Johns Hopkins All Children’s Heart Institute Patient Makes History as Smallest Child in Florida Implanted with Unique Cardiac Monitor

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All Children’s Hospital Johns Hopkins Medicine successfully implanted a unique and cutting-edge cardiac monitor into one of its young patients for the first time.

A pediatric cardiologist at the Johns Hopkins All Children's Heart Institute implanted a two-year-old girl with the LINQ™ Insertable Cardiac Monitor (ICM) from Medtronic – the smallest child in the state of Florida implanted with this device.

The Johns Hopkins All Children's Heart Institute implanted a two-year-old girl with the LINQ™ Insertable Cardiac Monitor

This allows us to do things in a 'stealth-like' fashion so we're not doing invasive surgeries that may not be necessary

All Children’s Hospital Johns Hopkins Medicine successfully implanted a unique and cutting-edge cardiac monitor into one of its young patients for the first time. A pediatric cardiologist at the Johns Hopkins All Children's Heart Institute implanted a two-year-old girl with the LINQ™ Insertable Cardiac Monitor (ICM) from Medtronic – the smallest child in the state of Florida implanted with this device.

The monitor, roughly the size of a triple-A battery, gives doctors valuable information about potential abnormal heart rhythms and only requires a small incision. A cellular home transmitter helps the monitor send data to the cardiac team at All Children’s Hospital to determine the best course of treatment for patients.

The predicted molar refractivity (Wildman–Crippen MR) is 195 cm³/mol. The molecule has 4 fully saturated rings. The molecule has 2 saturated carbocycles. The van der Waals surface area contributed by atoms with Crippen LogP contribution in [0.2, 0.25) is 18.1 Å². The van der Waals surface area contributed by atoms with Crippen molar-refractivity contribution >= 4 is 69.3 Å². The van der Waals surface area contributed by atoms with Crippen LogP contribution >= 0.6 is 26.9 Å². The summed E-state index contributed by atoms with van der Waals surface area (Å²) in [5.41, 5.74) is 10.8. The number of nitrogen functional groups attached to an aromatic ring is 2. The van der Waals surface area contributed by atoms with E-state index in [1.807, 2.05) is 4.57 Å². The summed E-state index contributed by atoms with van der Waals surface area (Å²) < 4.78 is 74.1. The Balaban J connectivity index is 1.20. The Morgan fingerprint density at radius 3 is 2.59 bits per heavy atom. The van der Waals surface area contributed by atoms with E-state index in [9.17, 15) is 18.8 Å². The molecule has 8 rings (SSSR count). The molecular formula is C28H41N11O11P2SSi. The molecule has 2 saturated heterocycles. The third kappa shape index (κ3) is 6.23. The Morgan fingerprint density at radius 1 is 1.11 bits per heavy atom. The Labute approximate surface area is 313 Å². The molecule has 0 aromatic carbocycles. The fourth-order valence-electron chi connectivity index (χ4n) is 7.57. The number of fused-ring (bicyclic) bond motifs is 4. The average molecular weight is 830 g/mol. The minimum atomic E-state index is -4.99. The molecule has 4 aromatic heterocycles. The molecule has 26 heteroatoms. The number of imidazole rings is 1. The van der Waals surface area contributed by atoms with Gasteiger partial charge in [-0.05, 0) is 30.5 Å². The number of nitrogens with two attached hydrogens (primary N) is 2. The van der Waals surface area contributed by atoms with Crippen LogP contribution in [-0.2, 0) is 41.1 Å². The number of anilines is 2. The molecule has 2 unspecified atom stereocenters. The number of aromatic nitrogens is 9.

"This is just one more tool to help us, especially when it's not clear what the right course of action is," said Jamie Decker, M.D., the pediatric cardiologist at the Johns Hopkins All Children’s Heart Institute who implanted the device. "This allows us to do things in a 'stealth-like' fashion so we're not doing invasive surgeries that may not be necessary, and we hope to take advantage of this remote technology more in children because it is a much less invasive procedure and allows us to monitor patients from their home."

Thanks to the device, the team at the Johns Hopkins All Children’s Heart Institute was able to review weeks of data until they could verify that the girl, now three years old, suffered from a genetic condition that put her at high risk of having dangerous heart rhythms. The cardiac team determined surgery was necessary to implant a pacemaker internal cardioverter-defibrillator, which not only detects dangerous rhythms, but corrects them.

Read More About this Device and the Patient

About The Johns Hopkins All Children’s Heart Institute
The Johns Hopkins All Children’s Heart Institute is located at All Children’s Hospital, a member of John Hopkins Medicine. Ranked by U.S. News & World Report as a top 50 pediatric cardiology and heart surgery program, The Johns Hopkins All Children's Heart Institute is also the only center in the Tampa Bay region that performs pediatric heart transplants. The Johns Hopkins Children's Heart Surgery program was established to help children with congenital heart disease through shared clinical excellence and collaborative research at All Children's Hospital in St. Petersburg, Florida Hospital for Children in Orlando and The Johns Hopkins Hospital in Baltimore. Working together and using evidence-based research, surgeons continue to develop innovative approaches aimed at improving outcomes for children with congenital heart disease from infancy through adulthood.

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All Children's Hospital
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